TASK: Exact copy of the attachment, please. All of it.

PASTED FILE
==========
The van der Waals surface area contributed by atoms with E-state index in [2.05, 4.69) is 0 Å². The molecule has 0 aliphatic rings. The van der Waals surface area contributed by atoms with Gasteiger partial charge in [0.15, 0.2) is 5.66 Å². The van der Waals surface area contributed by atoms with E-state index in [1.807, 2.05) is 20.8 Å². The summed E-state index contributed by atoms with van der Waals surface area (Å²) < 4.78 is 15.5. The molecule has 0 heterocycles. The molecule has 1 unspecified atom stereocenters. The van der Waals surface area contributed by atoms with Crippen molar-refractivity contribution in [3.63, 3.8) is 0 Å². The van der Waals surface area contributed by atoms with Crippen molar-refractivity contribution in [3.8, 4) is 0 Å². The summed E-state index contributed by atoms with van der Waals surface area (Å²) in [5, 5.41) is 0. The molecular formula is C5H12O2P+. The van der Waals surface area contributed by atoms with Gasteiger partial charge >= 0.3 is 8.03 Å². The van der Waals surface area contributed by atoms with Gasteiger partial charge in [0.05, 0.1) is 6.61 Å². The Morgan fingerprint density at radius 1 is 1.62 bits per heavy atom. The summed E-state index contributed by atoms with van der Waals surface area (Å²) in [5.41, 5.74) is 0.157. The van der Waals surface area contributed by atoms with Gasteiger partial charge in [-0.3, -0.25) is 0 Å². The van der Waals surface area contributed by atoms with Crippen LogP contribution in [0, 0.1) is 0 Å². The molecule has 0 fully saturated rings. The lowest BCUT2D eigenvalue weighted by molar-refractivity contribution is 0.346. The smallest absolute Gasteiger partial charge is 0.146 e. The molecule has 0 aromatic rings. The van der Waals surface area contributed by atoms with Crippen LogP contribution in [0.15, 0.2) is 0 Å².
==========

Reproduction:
The van der Waals surface area contributed by atoms with E-state index in [2.05, 4.69) is 0 Å². The molecule has 0 aliphatic rings. The van der Waals surface area contributed by atoms with Gasteiger partial charge in [0.15, 0.2) is 5.66 Å². The van der Waals surface area contributed by atoms with E-state index in [1.807, 2.05) is 20.8 Å². The summed E-state index contributed by atoms with van der Waals surface area (Å²) < 4.78 is 15.5. The molecule has 0 heterocycles. The molecule has 1 unspecified atom stereocenters. The van der Waals surface area contributed by atoms with Crippen molar-refractivity contribution in [3.63, 3.8) is 0 Å². The van der Waals surface area contributed by atoms with Crippen molar-refractivity contribution in [3.8, 4) is 0 Å². The summed E-state index contributed by atoms with van der Waals surface area (Å²) in [5, 5.41) is 0. The molecular formula is C5H12O2P+. The van der Waals surface area contributed by atoms with Gasteiger partial charge >= 0.3 is 8.03 Å². The van der Waals surface area contributed by atoms with Gasteiger partial charge in [0.05, 0.1) is 6.61 Å². The Morgan fingerprint density at radius 1 is 1.62 bits per heavy atom. The summed E-state index contributed by atoms with van der Waals surface area (Å²) in [5.41, 5.74) is 0.157. The van der Waals surface area contributed by atoms with Gasteiger partial charge in [-0.3, -0.25) is 0 Å². The van der Waals surface area contributed by atoms with Crippen LogP contribution in [0, 0.1) is 0 Å². The molecule has 0 fully saturated rings. The lowest BCUT2D eigenvalue weighted by molar-refractivity contribution is 0.346. The smallest absolute Gasteiger partial charge is 0.146 e. The molecule has 0 aromatic rings. The van der Waals surface area contributed by atoms with Crippen LogP contribution in [0.15, 0.2) is 0 Å².